Masssage therapy

I’ve long believed that if we could all start each day with a good back and shoulder massage the world would be a more peaceful place. Not only does massage help relieve stress and tension, it’s being used more and more as a complement to traditional medical treatments. For example, in some cancer centers, volunteer massage therapists give soothing massages to patients undergoing chemotherapy.

And now, Avita of Stroudwater, the memory care facility that has become home to my mother, offers massage to its residents and their guests. Every other week, massage therapist Beth Mitchell will be setting up her massage chair and making people happy. I didn’t hesitate to sign my mother up for a 10-minute massage on the very first day.

MassageBeth decided to become a massage therapist after a lengthy career in marketing. In a way, she is returning to her passion. She has a bachelor’s degree in
kinesiological sciences (simply put, that’s the study of how the body moves) and she’s a certified personal trainer. Massage therapy is a natural fit, but she thought she’d be working in the sports arena, massaging athletes, not elderly people or people with dementia. It happened by chance.

Beth has a private practice in Portland. A family member of one of the residents at Avita hired her to give massages to residents and staff as a Christmas treat. “I came in for just two hours one Friday afternoon,” she says. “I brought some treats and Christmas music — Bing Crosby, Perry Como, Frank Sinatra. Some of the residents sang along while I did massages and some of them just sat and watched. They didn’t want to do it at first but then after they saw other people get a massage, they were a little more open to trying it. Most of them were thrilled that they did and talked about how good it felt.”

It felt good to Beth as well. She understands dementia. “My dad was in a skilled nursing facility for seven years with dementia so this is very close to home for me,” she told me. But still, she was overwhelmed by her first experience at Avita. “That, I think, was the biggest surprise for me,” she said. “I left here choked up because it was the most gratifying work I’d ever done. I didn’t see it coming. It was like, wow, who knew? The residents were so genuine and so appreciative and people were smiling who hadn’t smiled that much recently.”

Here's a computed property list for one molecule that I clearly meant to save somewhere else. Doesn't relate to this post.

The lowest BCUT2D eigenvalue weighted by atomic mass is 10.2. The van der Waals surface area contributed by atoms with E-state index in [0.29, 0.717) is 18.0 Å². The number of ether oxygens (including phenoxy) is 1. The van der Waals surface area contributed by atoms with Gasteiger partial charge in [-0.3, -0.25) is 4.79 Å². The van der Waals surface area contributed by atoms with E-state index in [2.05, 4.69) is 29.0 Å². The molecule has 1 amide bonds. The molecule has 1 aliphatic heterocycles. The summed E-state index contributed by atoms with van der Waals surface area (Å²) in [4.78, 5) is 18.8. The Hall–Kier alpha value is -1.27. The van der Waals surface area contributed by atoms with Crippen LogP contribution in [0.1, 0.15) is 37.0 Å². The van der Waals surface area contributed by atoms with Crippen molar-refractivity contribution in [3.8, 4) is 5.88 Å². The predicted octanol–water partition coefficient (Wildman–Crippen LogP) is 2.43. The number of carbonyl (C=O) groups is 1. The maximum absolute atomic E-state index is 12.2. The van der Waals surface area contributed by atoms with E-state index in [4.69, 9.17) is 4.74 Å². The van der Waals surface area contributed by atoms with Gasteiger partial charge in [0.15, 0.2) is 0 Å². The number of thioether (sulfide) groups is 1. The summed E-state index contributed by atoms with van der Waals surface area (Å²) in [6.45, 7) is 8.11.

Jess Nwajei, a wellness nurse at Avita, says they decided to bring Beth back every other week because they quickly saw the upside. “We think it’s going to be a great benefit for the residents as well as families,” she explained. “It releases endorphins and relieves stress, boosts your immune system, increases circulation, helps fight pain, and decreases depression, which often goes hand and hand with dementia. There are so many things massage can offer. It’s just a profound benefit in every way.”

Hand massage

“It’s very therapeutic,” added Beth. “It’s very healing. It’s very calming. A lot of times people with dementia start to have difficulties sleeping. It helps reset a lot of their natural biorhythms. And it’s the type of thing that a lot of memory care residents no longer have in their life. That conscious touch. We all need it.”

Yes, we all need it and that’s why guests are also invited to sign up for a massage with Beth. When you love someone with dementia, stress levels can get pretty high. And caregivers are notorious for not taking good care of themselves.

I watched as she moved from my mother’s shoulders to her hands, gently stretching them and kneading her palms. “Massage is wonderful for arthritic fingers,” she told me. I wondered about the pressure she was using and how it was different from what she might use on someone less frail. “The touch has to be appropriate,” she explained. “Each individual has unique needs. You have to adjust. Sometimes it’s just less pressure or a different stroke. You have to be very aware. Many of them have osteoporosis or they might be on blood thinners or there might be some other issue. All of those things you have to take into account.”


When she was done, my mother looked up and said, “I almost fell asleep. It was comfortable. I enjoyed it.”

Because she has dementia, she may not remember, even a few minutes later, that she had a massage. But something I’ve learned along the way is that it’s what happens in the moment that matters. And in the moment, Beth’s massage made my mother feel relaxed and nurtured. I’d say she deserves to get one on a regular basis.

This blog post was originally published in the Advantage Home Care blog, which I also write.

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